News & Events
News & Events
US tourist taps into
local Wi-Fi market |
Written by jamaicaobserver.com |
Sunday, 05 March 2006
It took just a few trips to Jamaica before
Darryl Wehmeyer, a native of Atlanta, Georgia,
came up with a business idea that he believed
had potential for big returns.
As a tourist visiting friends, Wehmeyer was
perturbed by the limited access to the Internet
on the island. Unlike his experience in the
United States, in Jamaica, he was unable to use
the Internet anywhere within a large radius.
Therefore, he decided on establishing a wireless
land network company in Jamaica.
Wehmeyer relocated to Jamaica, and on March 26,
2001, founded Copia Wireless Communications
Limited, a distributor of wireless networks and
voice over Internet protocol (VoIP) products.
A major target market for the company was the
hospitality industry - hotels and hospitals
which lacked such services for patrons. Through
an unlicensed frequency called WiFi (Wireless
Fidelity) which allows users to connect in
public areas called hot spots, Wehmeyer began
participating in this untapped end of Jamaica's
Today, the company boasts such clients as Red
Bones, Cannonball Café, Heather's Garden
Restaurant, D'Roof and Indies. The company also
introduced the first Wi-Fi medical institution
in the Caribbean - the Mandeville Hospital. Now,
Wehmeyer is targeting the residential market,
which he describes as being "under-served".
Through a wireless broadband network, Copia
intends to provide wireless services to all
demographics in Jamaica. Through this wireless
technology, the service will be fully portable,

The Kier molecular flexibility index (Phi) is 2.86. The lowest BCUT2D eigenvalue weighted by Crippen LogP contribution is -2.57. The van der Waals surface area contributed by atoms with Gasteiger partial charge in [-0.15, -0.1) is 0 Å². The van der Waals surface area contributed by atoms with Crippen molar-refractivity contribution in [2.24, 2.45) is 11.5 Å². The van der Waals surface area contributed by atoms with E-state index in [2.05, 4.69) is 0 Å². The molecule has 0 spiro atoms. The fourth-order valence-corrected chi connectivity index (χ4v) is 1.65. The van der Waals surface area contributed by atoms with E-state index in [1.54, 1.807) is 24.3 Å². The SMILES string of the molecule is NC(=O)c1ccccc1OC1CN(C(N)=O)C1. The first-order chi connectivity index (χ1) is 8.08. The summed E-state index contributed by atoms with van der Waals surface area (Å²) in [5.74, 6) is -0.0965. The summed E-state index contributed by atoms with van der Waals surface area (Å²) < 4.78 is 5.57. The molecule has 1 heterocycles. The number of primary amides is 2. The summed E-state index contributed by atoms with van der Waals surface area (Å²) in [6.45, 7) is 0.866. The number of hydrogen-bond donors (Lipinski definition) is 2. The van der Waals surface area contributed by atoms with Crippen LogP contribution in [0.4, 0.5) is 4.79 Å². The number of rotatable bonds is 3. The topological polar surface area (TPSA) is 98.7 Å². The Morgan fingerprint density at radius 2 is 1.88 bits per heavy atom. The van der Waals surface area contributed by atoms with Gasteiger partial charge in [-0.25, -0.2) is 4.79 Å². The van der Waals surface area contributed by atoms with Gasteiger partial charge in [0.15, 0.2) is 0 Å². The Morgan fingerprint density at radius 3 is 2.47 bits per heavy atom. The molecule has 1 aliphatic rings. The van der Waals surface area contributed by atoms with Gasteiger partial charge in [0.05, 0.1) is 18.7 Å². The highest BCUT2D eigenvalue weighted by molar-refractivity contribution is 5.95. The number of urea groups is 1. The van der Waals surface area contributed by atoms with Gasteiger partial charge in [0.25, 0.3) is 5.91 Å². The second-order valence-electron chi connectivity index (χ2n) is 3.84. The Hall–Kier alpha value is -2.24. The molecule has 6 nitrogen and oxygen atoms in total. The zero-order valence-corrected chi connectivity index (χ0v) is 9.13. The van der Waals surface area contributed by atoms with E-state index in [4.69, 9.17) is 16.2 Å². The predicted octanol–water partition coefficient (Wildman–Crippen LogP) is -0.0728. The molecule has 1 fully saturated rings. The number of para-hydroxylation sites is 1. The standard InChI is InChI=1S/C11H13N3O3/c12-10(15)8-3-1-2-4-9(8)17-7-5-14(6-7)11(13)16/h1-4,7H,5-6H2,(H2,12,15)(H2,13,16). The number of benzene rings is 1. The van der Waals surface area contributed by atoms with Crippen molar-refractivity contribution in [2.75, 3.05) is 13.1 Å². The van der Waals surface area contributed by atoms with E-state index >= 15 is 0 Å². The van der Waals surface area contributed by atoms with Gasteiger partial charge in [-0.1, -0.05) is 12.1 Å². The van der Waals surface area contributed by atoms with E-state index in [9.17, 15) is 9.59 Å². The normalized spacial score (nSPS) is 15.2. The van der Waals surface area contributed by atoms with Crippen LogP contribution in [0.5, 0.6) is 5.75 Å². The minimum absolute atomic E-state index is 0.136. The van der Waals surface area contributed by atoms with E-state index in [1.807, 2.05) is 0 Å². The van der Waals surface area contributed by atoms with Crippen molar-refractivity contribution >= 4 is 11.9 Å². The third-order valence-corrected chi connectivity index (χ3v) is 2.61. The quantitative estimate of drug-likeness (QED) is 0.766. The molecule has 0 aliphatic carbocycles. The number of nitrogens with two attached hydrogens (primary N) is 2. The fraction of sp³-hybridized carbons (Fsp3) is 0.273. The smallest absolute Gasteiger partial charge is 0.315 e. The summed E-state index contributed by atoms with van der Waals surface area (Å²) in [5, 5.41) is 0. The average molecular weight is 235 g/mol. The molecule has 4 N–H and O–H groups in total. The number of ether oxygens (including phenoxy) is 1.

and thus available "while moving in a car, bus
He believes that the virgin nature of the
Jamaican market makes it more attractive for an
investor than the market of the United States.
"Jamaica has a population of 2.6 million people
but only 500,000 phone lines," notes Wehmeyer.
"The major reason for this disparity is the
traditionally slow recognition by the incumbent
provider, Cable & Wireless (C&W) to realize the
full market potential for consumer services in
the country. A large portion of phone lines are
in the corporate area of Kingston, making the
residential market an underserved market."
The wireless network will also offer VoIP
services as well, an essential element in the
Jamaican telecommunications market, which boasts
a high percentage of long distance phone
"VoIP is probably going to be the driving force
of our product," he says. "Whether they are
using our VoIP or someone else's, it's going to
be one of the main ingredients. We will offer a
voice service option to provide a local phone
number and competitive rates for local and
To date, the company has invested US$2 million
in the technology by Wehmeyer's estimate. It
iscurrently being tested by internal focus
groups, and he is optimistic that he will enjoy
a substantial return on his investment.
However, he says his company has faced
challenges with Jamaica's regulators.
"The largest challenge is working with the
Spectrum Authority in order to allow us to come
up with an affordable price for the market,"
notes Wehmeyer. "It's a new technology, there is
no licence for it that fits with what we want to
do from an economic standpoint that makes
sense.We are not a cellular company, so they
can't charge us as if we are Digicel."